Man… I’m hard-pressed to let go of the personal printer idea, but it’s also cheaper to purchase the means for calibration. Once I know more hopefully it will sway me in the cheaper direction. It would be nice to have predictable, and predicted, results.
Anyway, I want to start printing already because printing’s where it’s at.
I’m not a week into the semester, and I already feel as if I’m in the thick of it. I can be the sponge that I want to be and a comment by my instructor confirms this—“Keep ‘em [the questions] coming.” The dozen or so photography-related questions I’ve withheld during the summer were answered today, with the exception of a couple that I’ve forgotten.
My first day in Graphic Design Layout included a ‘warm up’ where pairs of us stood up in front of class and discussed an object. Most to choose from were small and could be grasped in one hand. Essentially – more than our perceptiveness or acumen in discussing objects – it was an opportunity for us to warm up to each other—like, this is who I am, got it? Now the learning can start.
I wasn’t nervous and I really got into it.
This weekend a couple of friends and me are going to LA to engage in the rapture that is musical festival. If it’s not already apparent by my egregious use of hyperbole, I’m extremely excited about it. This weekend I get to sip up the last rays of summer, and I don’t see any reason why I shouldn’t be satiated.
All I have to do really is smile, listen, and dance to the music. That, and feel it all.
“A consideration of the vase, the ultimate object for and about display, seemed a natural conclusion to our floral folly. We couldn’t help but think that, while the ‘chair’ is endlessly considered the ultimate cultural design object, perhaps the ‘vase’ fits the bill just as well.”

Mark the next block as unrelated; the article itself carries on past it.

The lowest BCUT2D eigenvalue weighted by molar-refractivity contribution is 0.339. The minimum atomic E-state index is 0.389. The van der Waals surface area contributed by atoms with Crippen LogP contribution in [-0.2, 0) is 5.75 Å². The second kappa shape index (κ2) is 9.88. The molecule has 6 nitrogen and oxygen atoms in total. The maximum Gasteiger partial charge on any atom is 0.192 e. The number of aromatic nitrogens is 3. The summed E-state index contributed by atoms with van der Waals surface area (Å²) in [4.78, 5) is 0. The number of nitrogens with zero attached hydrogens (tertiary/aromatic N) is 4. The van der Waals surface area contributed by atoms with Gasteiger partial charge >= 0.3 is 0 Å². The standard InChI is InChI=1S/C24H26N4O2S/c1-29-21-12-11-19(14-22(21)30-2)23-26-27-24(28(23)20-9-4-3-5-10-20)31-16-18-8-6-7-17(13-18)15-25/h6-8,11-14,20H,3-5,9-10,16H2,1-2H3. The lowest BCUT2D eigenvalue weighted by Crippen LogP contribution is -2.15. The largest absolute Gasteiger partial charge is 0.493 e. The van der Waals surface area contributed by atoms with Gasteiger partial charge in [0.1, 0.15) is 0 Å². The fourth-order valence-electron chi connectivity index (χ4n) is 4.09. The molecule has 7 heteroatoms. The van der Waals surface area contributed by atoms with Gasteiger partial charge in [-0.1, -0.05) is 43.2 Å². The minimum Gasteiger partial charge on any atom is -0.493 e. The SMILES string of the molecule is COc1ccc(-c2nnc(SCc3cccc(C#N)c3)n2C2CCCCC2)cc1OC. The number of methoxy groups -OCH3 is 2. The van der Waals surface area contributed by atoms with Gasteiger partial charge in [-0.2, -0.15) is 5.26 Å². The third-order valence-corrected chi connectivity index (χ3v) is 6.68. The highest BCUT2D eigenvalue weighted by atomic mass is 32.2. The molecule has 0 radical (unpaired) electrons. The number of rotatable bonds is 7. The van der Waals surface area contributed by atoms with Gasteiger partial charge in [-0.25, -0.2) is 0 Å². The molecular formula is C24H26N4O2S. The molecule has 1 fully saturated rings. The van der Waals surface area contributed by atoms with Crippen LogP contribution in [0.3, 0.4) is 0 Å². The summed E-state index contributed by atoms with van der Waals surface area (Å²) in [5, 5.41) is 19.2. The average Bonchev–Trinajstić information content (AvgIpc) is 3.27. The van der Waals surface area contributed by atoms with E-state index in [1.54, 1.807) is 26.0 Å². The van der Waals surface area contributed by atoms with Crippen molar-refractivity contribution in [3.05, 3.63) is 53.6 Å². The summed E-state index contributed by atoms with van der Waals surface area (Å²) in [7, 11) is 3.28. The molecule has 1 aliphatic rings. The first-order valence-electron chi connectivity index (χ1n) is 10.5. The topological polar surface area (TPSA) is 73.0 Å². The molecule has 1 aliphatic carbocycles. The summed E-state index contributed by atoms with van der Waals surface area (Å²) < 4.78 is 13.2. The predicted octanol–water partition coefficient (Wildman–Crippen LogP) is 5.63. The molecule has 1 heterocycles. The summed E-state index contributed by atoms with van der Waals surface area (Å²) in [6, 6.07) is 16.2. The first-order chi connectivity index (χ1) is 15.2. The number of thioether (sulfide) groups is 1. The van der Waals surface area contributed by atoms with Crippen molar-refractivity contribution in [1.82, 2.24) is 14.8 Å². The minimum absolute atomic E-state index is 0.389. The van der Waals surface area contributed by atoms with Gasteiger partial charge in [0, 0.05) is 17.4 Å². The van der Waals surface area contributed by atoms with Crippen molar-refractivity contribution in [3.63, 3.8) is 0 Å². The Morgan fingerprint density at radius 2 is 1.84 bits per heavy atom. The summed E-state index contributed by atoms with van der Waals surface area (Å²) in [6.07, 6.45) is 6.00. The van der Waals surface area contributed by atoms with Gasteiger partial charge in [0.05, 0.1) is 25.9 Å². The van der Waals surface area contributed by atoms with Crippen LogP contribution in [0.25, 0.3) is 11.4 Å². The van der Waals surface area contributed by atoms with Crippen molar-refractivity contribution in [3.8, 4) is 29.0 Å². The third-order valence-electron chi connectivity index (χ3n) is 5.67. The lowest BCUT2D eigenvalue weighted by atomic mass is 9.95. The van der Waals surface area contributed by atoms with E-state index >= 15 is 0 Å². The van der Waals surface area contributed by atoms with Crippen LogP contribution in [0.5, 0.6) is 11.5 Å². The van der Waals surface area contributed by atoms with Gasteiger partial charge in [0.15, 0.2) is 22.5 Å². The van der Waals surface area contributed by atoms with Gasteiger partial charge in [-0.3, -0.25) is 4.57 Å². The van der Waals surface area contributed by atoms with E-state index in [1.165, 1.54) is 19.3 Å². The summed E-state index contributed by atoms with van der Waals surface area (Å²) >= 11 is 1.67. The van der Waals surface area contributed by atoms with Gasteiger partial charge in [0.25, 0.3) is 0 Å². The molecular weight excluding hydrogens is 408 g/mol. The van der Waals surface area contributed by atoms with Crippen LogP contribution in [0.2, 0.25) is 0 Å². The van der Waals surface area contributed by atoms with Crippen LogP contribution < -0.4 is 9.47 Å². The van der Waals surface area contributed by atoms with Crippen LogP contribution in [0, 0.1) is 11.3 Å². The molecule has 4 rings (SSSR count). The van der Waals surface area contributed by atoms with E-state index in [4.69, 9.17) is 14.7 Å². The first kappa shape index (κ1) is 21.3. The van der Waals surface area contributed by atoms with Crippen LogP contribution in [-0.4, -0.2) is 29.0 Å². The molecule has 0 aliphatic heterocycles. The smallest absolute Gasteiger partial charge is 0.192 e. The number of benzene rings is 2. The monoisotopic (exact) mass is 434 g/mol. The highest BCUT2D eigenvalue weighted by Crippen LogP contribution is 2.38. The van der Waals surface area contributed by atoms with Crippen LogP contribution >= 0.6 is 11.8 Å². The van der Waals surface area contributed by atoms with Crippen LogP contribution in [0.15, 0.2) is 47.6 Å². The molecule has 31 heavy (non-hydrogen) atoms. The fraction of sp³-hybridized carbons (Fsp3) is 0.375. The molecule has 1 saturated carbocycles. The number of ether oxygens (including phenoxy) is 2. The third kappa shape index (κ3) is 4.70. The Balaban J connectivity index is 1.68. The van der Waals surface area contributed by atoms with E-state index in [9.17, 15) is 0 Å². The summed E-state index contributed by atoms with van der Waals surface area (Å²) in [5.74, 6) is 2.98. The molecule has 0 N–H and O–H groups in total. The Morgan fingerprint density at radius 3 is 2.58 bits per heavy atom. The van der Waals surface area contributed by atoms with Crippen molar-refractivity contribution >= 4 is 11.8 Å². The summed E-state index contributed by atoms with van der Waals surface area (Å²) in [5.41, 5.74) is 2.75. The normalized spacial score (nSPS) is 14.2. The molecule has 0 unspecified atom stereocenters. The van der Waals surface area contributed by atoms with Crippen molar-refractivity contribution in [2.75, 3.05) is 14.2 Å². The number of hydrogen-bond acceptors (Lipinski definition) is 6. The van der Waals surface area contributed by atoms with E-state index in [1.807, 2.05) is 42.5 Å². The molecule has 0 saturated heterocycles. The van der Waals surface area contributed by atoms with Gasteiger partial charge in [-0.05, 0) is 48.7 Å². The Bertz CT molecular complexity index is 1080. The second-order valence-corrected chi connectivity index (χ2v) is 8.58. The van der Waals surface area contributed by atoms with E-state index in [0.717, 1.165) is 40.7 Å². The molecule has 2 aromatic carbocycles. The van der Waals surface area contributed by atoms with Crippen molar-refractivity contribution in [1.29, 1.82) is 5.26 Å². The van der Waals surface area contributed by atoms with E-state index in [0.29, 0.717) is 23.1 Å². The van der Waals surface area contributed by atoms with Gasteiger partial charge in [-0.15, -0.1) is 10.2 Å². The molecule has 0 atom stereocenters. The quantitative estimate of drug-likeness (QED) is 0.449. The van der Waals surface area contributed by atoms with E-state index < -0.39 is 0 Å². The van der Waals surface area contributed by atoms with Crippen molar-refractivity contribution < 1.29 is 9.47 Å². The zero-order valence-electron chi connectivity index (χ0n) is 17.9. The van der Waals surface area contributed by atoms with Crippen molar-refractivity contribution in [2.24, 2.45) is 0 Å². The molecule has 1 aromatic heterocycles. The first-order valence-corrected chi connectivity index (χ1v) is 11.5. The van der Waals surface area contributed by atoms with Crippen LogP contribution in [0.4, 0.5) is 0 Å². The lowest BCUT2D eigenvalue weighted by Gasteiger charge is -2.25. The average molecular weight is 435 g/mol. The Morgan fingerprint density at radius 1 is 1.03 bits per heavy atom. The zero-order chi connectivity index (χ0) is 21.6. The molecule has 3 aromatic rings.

– Laura Houseley, Editor-in-Chief of Modern Design Review, Spring/Summer 2014
They say that we need at least four hugs a day to sustain ourselves, and it’s just like science to quantify it. There are certain things that are outwardly self-evident if one just took the time to feel it – not to simply go through the motions – but to engage in its process and to take from it what there is to be had. Other things like owning a pet (specifically a dog) and caring for plants are apparent too—It’s simple enough to just listen to your body.
I start school tomorrow and I only found out last week. (I was adjusting my permanent availability at work and to my surprise I’m starting already.) My heart races and I’m very excited to; I’m curious to know what there is to know now that I’m getting further along.
I’ve abandoned the idea of making something of a ‘zine, at least for now, because I know I’d like photographs with a textual component and it would take a lot of work to arrange them thematically. The amount of work doesn’t have me turned off by the idea, just away for now.
These days I want to assemble an album of 4x6s for the pure purpose of self-indulgence. That way I can assemble and sequence photographs around the colors available in them with a complete disregard for subject matter or chronology—it’ll be about gradient and palette, that’s it. My aim is to have a texture of photographs that would be pleasing to the eye even (or especially) if the eye were to glaze over.
When I gather enough content and develop my ideas further, maybe a ‘zine will stem from it.
“The Surrealists used the dream to express the alienation and confusion of modern life, and this has been a frequent theme of post-war photography, expressed in suitably fractured narrative and a dream structure.”
– Gerry Badger
“In the past decade this new generation of photographers has redirected the technique and aesthetic of documentary photography to more personal ends. Their aim has been not to reform life but to know it, not to persuade but to understand. The world, in spite of its terrors, is approached as the ultimate source of wonder and fascination, no less precious for being irrational and incoherent.”
– From John Szarkowski’s introduction to “New Documents”